Thursday, July 31, 2014

I'm Not the Bad Guy Here

A few days ago, The Daily Beast published an article entitled "Your Craft Whiskey Is Probably from a Factory Distillery in Indiana," by Eric Felten.

Felten is not some general assignment reporter stumbling through his first whiskey story. He is the James Beard Award-winning author of How’s Your Drink? Cocktails, Culture, and the Art of Drinking Well. He understands this issue, as do most of the folks who read this blog regularly. I am one of the people Felten interviewed. It's a good article.

The Daily Beast is a popular general interest site so a lot of the people reading Felten's article are those who need to receive its message. Craft whiskey is a cool, new thing. There are many cool, creative people doing amazing things with whiskey and other spirits. They are bold, adventurous, talented, sometimes kookie. It's a fascinating new trend.

So, naturally, there also are a lot of slicksters out there trying to rip it off, trying to get consumers to think they are artisans when they're really just scammy marketers. They copy the trappings of craft distilling. They jabber on about craft and care and expensive ingredients and handmade this and that when all they did was buy a 500 gallon tote of aged whiskey and bottle it.

Except for true craft distillers, whose output is very small, all of the bourbon made in America is made at one of 13 distilleries owned by eight companies. For rye you can add one or two big Canadian distilleries to that list.

It's true that some of the scammers sell some pretty good whiskey. In fact, the saddest thing about this whole story may be that many of the scammers are selling a better product than the real craft distillers. How's that? Making good whiskey is hard and many of the true craft whiskeys are works in progress, bottled way too young. Others are deliberately going for unique and unfamiliar flavors. Some of it is tough to drink.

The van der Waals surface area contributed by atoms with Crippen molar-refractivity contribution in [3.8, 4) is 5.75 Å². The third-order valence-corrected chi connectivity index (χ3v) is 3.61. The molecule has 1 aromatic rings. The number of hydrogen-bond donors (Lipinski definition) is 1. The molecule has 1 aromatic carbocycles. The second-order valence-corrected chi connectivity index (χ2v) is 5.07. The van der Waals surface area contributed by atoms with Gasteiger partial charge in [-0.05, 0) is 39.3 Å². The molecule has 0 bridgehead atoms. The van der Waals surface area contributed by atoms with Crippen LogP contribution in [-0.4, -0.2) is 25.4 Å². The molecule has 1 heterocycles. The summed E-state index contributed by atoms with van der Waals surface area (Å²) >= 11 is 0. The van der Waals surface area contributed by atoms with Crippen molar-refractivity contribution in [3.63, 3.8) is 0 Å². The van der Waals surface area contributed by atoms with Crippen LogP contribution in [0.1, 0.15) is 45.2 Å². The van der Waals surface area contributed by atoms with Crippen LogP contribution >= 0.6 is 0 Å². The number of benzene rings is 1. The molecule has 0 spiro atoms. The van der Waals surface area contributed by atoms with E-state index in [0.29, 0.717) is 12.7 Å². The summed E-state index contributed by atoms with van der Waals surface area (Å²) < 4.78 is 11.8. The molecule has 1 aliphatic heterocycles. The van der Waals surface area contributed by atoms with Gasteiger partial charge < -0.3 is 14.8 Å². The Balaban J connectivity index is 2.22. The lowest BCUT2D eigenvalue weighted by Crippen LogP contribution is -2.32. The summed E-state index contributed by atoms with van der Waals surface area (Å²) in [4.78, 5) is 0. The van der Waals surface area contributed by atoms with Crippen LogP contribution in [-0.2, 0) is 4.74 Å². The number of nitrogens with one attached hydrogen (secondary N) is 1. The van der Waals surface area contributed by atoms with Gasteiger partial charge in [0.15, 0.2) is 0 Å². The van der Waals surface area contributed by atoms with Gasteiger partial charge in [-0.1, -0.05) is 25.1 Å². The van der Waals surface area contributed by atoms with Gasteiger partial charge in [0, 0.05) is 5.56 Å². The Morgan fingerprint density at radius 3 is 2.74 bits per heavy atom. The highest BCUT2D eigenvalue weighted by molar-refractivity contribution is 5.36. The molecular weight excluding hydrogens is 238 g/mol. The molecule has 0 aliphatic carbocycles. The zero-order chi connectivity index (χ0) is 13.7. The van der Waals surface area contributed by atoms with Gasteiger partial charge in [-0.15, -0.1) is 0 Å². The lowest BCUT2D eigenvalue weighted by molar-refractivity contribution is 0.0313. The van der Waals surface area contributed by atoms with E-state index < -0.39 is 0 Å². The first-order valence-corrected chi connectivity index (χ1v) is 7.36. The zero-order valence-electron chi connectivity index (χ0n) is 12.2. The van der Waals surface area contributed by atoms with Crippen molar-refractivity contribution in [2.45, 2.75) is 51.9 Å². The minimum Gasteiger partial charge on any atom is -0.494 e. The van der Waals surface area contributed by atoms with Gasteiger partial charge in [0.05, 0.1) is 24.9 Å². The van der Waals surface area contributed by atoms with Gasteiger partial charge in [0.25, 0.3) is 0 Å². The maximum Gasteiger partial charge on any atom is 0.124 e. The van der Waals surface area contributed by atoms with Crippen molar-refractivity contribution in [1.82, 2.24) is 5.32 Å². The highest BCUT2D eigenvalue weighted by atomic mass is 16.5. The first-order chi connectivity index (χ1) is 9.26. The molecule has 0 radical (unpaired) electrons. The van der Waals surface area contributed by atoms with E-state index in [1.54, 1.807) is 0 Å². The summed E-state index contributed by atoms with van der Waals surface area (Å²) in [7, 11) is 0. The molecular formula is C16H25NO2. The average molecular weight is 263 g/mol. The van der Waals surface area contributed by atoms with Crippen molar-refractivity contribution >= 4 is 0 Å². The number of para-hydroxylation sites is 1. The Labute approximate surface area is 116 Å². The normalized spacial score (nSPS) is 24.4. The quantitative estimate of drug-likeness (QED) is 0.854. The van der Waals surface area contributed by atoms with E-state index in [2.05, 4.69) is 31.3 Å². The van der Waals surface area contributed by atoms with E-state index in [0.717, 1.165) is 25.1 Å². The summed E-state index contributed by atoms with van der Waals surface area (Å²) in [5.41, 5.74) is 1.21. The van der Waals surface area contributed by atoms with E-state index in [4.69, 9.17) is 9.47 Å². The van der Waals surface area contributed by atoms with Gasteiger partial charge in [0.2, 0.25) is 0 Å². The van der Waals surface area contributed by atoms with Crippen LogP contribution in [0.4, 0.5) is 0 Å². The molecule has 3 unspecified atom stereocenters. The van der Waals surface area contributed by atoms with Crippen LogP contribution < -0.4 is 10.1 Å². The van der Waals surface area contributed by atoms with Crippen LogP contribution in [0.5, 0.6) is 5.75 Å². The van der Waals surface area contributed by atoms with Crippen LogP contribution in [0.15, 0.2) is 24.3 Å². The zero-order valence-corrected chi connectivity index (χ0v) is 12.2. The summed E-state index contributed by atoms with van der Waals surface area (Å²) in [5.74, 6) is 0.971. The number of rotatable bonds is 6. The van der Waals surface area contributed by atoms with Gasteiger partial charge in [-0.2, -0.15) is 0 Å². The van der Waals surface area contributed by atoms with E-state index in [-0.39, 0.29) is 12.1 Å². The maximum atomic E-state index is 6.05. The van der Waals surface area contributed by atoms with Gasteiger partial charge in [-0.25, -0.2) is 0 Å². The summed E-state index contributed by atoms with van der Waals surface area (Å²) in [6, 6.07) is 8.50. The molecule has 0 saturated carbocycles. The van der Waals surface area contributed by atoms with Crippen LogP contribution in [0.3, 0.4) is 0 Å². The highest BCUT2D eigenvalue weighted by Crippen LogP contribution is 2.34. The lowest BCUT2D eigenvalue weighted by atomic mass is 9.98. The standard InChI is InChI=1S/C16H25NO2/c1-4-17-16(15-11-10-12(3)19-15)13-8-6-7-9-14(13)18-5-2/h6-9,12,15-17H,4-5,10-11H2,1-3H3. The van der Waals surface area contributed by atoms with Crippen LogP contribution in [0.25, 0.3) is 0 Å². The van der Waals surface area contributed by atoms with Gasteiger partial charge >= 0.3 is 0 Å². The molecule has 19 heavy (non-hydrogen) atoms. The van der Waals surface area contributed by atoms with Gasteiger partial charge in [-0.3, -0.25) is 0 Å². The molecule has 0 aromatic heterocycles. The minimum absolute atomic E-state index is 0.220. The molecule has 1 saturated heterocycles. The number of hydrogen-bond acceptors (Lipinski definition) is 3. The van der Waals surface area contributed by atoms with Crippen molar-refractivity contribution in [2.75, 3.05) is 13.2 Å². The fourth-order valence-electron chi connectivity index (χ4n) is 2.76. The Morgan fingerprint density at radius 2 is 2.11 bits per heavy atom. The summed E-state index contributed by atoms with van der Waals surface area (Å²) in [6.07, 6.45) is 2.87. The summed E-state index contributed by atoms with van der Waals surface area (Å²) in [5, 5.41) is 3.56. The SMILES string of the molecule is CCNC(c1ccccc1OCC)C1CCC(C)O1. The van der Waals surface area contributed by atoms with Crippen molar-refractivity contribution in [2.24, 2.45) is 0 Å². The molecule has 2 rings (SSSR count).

That, however, is not the point. The point is that if you want to buy a whiskey made by a craft distillery, you should be able to do so without a bunch of poseurs blocking your way. That's why I write about non-distiller producers and Potemkin distilleries, and why writers like Felten pick up on the story and report it for a general audience.

None of which explains the headline of this post. To understand that you need to scan the comments to Felten's article. You'll find things like this:

"Apparently Mr. Felton believes that only the super-rich should be allowed to start up distilleries. It takes approximately $10M to start up and fund a distillery for the 5-10 years he demands before the distillery is even allowed to sell its first bottle. Talk about snobbery."

"What does it matter if it actually tastes good and is well distilled and refined? It is a bit misleading to imply craft whiskey is 'probably' made at that distillery in Indiana."

"What does it matter? The company who is lying about their product is making a hell of a lot more money by pricing it as if they made it. A good fake Chinese Rolex looks just like a real one, why pay for a real one? However if the fake cost as much, would that be okay?"